Urlacher has made tens of millions of dollars playing for the Chicago Bears. Far exceeding any amount from his predecessors. So for the sake of loyalty we will all assume that he should humble himself and sacrifice for the good of the team. Who cares if he wants to set himself up for a nice contract that will enable him to do whatever it is he wants to do upon retirement. For the good of the team, right?
What's this? He does want a test free agency to see what's out there? So it is about the money? Are you kidding me? How selfish is that? He knows Matt Forte deserves a
Top 5 Top 3 running back contract extension, doesn't he?
Ok, well the Bears owe it to him. After all the great seasons he has given the team. The hard work and dedication to the craft. Seamlessly adapting to new coach Lovie Smith and the Tampa-2 system that seemed to be designed for his skill set. I understand not wanting the veterans minimum, but there has to be some middle ground they can reach, right?
What's that? The Bears front office doesn't want to talk until after the season?
4.) Reflection, Depression and lonliness
This is maybe one of the lowest points in our process of getting over 54. Once reality sets in, we begin to remember what it was we had. The never say die attitude. The bluntness with the savage Chicago media through the tough times, and the exact attitude during the good times. Never changing, always real.
And then the show must end. Someone else will assume that position, but never like 54, but who? Urlacher is already one of the best linebackers in the NFL, so unless the Bears make a blockbuster trade, or the great linebacker pops up in the college ranks, it is safe to say we may face a rare "dark age" at the middle linebacker position.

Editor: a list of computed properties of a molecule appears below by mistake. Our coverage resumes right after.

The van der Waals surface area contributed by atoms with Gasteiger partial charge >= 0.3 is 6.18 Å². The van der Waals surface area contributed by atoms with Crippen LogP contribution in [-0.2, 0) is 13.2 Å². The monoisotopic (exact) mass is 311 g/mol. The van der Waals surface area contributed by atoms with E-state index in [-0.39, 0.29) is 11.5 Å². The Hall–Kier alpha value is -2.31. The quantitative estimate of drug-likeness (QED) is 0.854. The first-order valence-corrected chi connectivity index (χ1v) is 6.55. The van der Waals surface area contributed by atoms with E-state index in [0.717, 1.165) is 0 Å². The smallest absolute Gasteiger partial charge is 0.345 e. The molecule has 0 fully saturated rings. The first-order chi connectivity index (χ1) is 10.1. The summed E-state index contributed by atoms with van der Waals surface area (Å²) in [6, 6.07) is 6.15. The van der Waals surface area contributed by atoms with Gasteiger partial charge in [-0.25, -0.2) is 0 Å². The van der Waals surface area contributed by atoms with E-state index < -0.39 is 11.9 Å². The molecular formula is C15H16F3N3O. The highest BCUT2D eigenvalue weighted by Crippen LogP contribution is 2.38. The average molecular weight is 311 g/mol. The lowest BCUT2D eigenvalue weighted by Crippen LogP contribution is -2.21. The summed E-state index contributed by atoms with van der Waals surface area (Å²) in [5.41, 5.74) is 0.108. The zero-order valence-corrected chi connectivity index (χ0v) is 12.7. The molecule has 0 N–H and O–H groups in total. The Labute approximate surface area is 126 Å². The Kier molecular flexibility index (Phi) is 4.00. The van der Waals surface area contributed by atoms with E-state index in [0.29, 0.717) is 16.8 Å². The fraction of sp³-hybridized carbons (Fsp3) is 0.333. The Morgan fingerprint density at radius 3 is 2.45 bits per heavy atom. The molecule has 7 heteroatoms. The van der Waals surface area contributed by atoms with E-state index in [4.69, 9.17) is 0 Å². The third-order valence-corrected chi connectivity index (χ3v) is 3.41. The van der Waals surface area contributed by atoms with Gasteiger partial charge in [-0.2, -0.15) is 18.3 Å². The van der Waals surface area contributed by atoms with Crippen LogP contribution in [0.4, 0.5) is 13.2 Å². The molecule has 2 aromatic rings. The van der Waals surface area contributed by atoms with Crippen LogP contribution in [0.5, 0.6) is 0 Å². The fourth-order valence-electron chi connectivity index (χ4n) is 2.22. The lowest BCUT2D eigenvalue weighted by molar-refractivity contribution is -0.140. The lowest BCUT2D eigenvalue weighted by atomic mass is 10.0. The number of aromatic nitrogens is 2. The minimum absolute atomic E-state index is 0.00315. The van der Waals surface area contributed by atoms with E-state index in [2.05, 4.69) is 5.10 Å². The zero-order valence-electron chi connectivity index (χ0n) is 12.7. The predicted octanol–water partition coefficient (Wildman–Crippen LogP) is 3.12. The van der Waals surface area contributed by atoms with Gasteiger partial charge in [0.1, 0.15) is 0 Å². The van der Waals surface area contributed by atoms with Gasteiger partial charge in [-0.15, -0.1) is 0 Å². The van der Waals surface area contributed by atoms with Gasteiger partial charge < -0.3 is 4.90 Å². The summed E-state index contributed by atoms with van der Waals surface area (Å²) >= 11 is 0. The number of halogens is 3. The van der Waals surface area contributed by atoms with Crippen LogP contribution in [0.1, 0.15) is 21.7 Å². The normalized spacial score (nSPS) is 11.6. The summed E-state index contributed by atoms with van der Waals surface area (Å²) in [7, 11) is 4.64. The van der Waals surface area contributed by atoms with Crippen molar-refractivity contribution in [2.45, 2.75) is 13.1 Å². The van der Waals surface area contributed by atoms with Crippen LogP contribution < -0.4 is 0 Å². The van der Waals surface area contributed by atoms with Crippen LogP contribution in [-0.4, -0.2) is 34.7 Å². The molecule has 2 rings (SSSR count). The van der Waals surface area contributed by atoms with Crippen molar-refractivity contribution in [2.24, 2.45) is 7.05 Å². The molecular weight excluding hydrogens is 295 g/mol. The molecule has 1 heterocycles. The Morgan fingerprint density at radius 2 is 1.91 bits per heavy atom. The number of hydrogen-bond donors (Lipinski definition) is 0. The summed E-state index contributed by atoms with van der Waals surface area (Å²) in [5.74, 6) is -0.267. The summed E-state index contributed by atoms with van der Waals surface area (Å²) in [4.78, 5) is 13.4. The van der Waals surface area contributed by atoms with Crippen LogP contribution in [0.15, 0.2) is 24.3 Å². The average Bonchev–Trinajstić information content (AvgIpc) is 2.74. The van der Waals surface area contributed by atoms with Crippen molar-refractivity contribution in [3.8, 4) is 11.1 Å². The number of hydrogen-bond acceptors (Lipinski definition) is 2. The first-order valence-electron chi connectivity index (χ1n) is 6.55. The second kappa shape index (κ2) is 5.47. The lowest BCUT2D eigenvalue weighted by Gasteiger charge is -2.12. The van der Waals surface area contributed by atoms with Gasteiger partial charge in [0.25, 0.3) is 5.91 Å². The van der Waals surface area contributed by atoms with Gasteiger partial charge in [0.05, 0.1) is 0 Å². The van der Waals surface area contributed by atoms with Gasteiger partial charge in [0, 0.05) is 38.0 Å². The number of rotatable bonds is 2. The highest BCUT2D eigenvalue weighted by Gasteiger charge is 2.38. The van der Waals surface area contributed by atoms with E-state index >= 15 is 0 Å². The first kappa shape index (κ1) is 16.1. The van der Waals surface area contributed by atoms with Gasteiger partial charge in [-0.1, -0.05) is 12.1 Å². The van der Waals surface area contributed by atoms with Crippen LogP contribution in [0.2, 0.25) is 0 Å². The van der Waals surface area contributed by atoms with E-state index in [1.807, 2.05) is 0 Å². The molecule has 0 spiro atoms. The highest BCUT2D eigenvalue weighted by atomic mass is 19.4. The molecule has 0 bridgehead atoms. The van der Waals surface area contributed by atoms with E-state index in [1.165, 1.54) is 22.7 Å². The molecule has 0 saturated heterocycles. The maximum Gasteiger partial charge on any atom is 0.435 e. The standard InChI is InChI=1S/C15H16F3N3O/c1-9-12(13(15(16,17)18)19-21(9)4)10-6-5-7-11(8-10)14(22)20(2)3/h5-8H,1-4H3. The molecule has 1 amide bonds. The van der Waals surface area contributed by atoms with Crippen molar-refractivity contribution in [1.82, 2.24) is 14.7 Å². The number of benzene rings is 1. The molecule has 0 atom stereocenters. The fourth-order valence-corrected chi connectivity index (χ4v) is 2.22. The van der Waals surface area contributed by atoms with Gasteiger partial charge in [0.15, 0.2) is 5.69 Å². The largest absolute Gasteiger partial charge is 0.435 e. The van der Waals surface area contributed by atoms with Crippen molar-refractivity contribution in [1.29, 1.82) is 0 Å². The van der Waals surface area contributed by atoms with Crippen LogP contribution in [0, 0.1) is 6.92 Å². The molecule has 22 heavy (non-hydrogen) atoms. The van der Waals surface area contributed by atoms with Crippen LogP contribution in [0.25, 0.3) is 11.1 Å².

Ah, those great 3-and-outs at the Lakefront. Those truly were the days.
5.) The "Upward Turn"
Once you have played R.E.M.'s "It's The End Of The World" enough times to subconsciously play it for the rest of your life, you are now ready to turn this pity ship around. Realize that the same way the Bears transitioned from Singletary to Urlacher, there is some young chap out there deserving of your potential support.
This is a pivotal, yet fragile point in the process. If you latch on to something that isn't the one, it could prove tragic to all the progress you've made in moving on. So listen closely to your heart, and some of your trusted experts, but most importantly trust your eye. It may take a while, but you will be proud of the position once again.
And if not, just enjoy Devin Hester. While we still have him.
6.) Reconstruction/ Working through
Like many have done with their old Michael Jordan jerseys, turn your subjective negative into a positive. Now that Urlacher's career is over, it's now time to celebrate and honor. You can begin your Hall of Fame man-cave setup and insert 54 into his rightful place among Chicago's greats.
This part of the process also matures your mind. It opens up your interest to other players such as Lance Briggs, currently the closet active player to Urlacher on the roster. The All-Pro and 7-time Pro-Bowl outside linebacker will truly be this generations last call at that position.
The deadly comic-book nerd Briggs has created a following all his own, and his performance speaks for it all. At age 31, we still have some time to enjoy his time in Chicago, as Bears front office extended him an extra season making Briggs a Bear until 2015.
And that will be another 7 steps all within itself.
7.) Acceptance and Hope
Taking all previous steps into account. You realize that this is a football team. A collection of 54 men working together to accomplish the ultimate goal of winning a Super Bowl. Players will come and go, but we as Bears fans realize at the end of the day it is about the Bear, and only the Bear.
No matter what Urlacher's decision is after this season, or Bears front office. I appreciate the past 13 seasons and hope to have 14 and more. I hope Bears nation feels the same way.